Is there a worse name for a sub-genre of music than “nu jazz”? The answer, it turns out, is yes—now some folks have taken to calling the same thing “broken beat”, which I guess is supposed to imply that it’s a smarter, artier spinoff of breakbeat. What’s next? “Fractured beat”? “Broken jazz”? Can’t we all just stop coining dumb names for every new style of music that comes along and doesn’t fit neatly into some pre-existing category?
For a long time I was a stalwart defender of nu jazz, despite all the snickers its name would engender among my househead and beat-freak friends. Yes, some of the genre sounded suspiciously like smooth jazz doing an awkward white-man dance, as if Kenny G were trying to go hip-hop. But then there were artists like Jazzanova and the Rainer Truby Trio putting out stuff that was just so darn sexy and sophisticated, like the soundtrack to that fantasy apartment I still daydream about every time I manage to write a decent line of dialogue in my screenplay. You could dance to it if you felt like it, or you could just pretend you were leaning back on your black leather couch with an apple martini in your hand, gazing out your massive picture window over the lights of the city with a proprietary smirk. Try getting the grubby, ghetto-tinged sounds of house and breakbeat to make you feel like that.
Still, as I listen to the tracks on Om Records’ Departures, a “Global Expedition in Nu Jazz and Broken Beats”, I can’t help but notice that the genre is already starting to get tired. There’s a sameness to all of the tracks here that’s all the more remarkable considering that the artists featured on the disc represent seven different countries. This is the downside to the Internet revolution—now, artists can rip each other off globally, instead developing their own distinct regional sounds.
Some of the usual suspects are here, though none are in top form—Jazzanova weigh in with a nice but fairly forgettable samba-based number called “Coffee Talk”; much-hyped Bay Area producers aFRO-mYSTIK (whose DJ Fluid selected the tracks on this compilation) contribute an abstract broken beat meditation called “The Odyssey” that features a nice acoustic bass and not much else; and Richard Dorfmeister’s side project Tosca turns up with a dubbed-out, sleepy remix of the already sleepy “Honey”. Top artists rarely give away their best work for label compilations like this, especially when it’s not their label, but still, all these tracks, especially Tosca’s, count as big disappointments.
All is not tired on Departures, however—many of the people you’ve never heard of, or wouldn’t expect to find here, contribute some nice material. Italy’s Fragment Orchestra starts off the disc with some genuinely jazzy instrumentation on “The Muse”—a great, meditative tenor sax, some nice, slinky flute and guitar licks, and a bridge with some lovely chord changes. Rocket, a side project of the Wicked Crew’s DJ Garth and Eric James, serves up a sparse, shuffling track called “EZ Rider” that creates a unique vibe with a clever combination of edgy breakbeats, trippy synths and, yes, a Frampton-like talking guitar. Another guy better know for his house music, Nathan Haines, delivers another highlight with his partner Phil Asher and their entertainingly messy “Rainbow”, released under the name Phoojun. Basically just a collection of highly tweaked samples bouncing along atop an intricate breakbeat loop, “Rainbow” mutates at the halfway mark into something more like straight trip-hop, with a slower beat and even some scratching. It’s not an entirely successful grafting of styles, but at least it’s not yet another tinkly piano and breathy female vocal riding a choppy Afro-Brazilian beat.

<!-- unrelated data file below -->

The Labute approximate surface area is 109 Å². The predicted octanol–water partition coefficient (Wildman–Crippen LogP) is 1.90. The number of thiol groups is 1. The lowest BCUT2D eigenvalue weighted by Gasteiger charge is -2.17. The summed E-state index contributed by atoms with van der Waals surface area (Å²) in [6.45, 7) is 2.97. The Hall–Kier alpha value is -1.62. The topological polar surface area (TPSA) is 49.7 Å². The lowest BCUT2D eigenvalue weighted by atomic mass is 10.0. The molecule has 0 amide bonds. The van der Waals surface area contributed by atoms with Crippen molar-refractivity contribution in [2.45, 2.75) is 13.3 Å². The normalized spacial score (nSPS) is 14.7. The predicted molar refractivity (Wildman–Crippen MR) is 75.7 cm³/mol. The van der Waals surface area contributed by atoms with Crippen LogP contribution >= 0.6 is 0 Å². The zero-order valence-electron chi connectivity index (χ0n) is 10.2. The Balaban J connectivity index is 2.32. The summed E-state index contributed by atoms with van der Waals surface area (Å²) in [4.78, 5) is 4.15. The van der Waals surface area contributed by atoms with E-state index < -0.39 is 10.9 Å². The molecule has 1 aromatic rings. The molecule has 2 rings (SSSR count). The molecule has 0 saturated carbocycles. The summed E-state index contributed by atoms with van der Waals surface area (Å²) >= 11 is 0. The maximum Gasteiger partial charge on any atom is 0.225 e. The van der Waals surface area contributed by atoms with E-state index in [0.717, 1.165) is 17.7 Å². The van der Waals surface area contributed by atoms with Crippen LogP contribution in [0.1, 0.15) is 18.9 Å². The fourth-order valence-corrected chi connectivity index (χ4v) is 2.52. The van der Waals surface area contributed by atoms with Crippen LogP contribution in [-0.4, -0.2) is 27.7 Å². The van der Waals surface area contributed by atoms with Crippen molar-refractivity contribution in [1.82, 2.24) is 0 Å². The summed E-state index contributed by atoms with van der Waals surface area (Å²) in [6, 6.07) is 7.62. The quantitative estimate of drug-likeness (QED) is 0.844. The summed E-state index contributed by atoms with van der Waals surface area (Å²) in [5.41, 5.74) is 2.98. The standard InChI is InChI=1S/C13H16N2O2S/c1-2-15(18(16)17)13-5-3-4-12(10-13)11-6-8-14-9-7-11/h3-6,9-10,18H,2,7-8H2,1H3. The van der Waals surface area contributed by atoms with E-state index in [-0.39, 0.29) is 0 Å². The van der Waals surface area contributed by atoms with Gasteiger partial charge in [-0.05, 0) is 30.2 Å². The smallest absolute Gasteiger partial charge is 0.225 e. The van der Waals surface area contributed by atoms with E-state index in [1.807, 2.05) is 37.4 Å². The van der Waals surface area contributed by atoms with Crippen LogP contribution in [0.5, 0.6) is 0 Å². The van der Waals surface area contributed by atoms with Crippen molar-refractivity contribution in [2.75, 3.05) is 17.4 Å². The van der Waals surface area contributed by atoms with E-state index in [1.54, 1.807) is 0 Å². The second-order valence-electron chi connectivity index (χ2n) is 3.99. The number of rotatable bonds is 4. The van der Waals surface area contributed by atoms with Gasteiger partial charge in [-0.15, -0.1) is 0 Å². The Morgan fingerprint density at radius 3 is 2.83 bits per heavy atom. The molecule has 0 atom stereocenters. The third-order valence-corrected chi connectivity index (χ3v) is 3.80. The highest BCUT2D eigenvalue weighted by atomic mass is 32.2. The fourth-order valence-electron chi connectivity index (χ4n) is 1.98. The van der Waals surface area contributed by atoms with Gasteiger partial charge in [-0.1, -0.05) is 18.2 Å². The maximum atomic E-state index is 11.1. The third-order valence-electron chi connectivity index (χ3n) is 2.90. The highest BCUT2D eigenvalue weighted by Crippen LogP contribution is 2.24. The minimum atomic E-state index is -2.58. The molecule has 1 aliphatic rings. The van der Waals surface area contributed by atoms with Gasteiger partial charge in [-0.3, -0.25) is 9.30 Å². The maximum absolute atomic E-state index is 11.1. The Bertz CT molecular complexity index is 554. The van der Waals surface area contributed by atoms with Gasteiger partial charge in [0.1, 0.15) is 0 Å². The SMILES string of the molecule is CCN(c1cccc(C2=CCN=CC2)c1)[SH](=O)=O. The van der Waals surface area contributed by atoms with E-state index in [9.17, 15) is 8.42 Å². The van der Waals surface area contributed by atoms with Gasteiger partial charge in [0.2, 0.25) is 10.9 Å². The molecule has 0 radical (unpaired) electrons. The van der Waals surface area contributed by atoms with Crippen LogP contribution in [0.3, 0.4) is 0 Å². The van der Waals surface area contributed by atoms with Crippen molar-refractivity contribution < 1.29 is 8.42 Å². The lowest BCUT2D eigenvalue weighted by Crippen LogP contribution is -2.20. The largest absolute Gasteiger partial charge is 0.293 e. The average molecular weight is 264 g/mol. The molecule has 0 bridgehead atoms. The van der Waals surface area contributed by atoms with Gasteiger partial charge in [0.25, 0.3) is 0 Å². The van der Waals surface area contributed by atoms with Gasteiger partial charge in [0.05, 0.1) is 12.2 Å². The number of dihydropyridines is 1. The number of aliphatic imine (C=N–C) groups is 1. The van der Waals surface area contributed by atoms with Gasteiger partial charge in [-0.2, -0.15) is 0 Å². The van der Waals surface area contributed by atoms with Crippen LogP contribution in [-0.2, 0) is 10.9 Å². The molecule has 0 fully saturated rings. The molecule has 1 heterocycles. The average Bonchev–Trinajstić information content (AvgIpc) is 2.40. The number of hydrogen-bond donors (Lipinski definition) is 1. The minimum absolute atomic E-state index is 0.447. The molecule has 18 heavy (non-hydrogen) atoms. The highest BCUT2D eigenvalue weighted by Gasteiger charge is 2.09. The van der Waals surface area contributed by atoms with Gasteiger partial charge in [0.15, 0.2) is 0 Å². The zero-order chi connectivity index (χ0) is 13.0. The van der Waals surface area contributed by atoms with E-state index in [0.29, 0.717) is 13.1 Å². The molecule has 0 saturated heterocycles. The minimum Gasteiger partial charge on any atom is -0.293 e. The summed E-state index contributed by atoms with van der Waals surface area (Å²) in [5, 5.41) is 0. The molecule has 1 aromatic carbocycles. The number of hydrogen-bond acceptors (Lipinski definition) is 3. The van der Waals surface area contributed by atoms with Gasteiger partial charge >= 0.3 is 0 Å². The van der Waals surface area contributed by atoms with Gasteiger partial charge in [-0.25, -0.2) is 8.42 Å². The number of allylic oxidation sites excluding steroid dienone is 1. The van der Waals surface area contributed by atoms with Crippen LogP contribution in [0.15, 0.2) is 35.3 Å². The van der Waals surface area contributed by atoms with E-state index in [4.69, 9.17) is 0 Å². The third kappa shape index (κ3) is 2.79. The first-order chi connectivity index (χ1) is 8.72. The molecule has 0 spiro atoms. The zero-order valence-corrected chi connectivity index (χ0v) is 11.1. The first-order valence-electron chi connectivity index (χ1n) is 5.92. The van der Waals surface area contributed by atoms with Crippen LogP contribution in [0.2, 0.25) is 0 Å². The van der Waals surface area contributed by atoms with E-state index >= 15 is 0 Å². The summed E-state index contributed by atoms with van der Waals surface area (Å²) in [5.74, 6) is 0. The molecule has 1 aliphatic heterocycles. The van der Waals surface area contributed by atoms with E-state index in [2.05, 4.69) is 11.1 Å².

The compilation’s coolest track comes from, of all places, Japan, though anyone familiar with the Pizzicato Five knows that the people who brought you the Walkman have a bigger groovy streak than most give them credit for. Hiroshi Kotegawa, a.k.a. Error 404, builds up his “Natural Things” from a fairly by-the-numbers broken beat and simple keyboard riff into the only song on Departures that actually gets funky, thanks to some very sophisticated beat manipulations and an old school electro-bass riff that’s straight out of Stevie Wonder’s jazzier late 70’s oeuvre. Even the track’s cheesy flute riffs and synth-string bridges somehow manage to work. Error 404 is one to watch.
Overall, however, there’s not really enough on Departures to win nu jazz and broken beat any new fans, though the genre’s faithful will probably find much to enjoy. Personally, however, I still can’t figure out how something based on three of the most vital musical genres in existence—jazz, breakbeat, and Latin/Brazilian—has managed to become so formulaic. Departures isn’t a bad listen as compilations go—but except for a few tracks, it’s not a departure at all, just more of the same.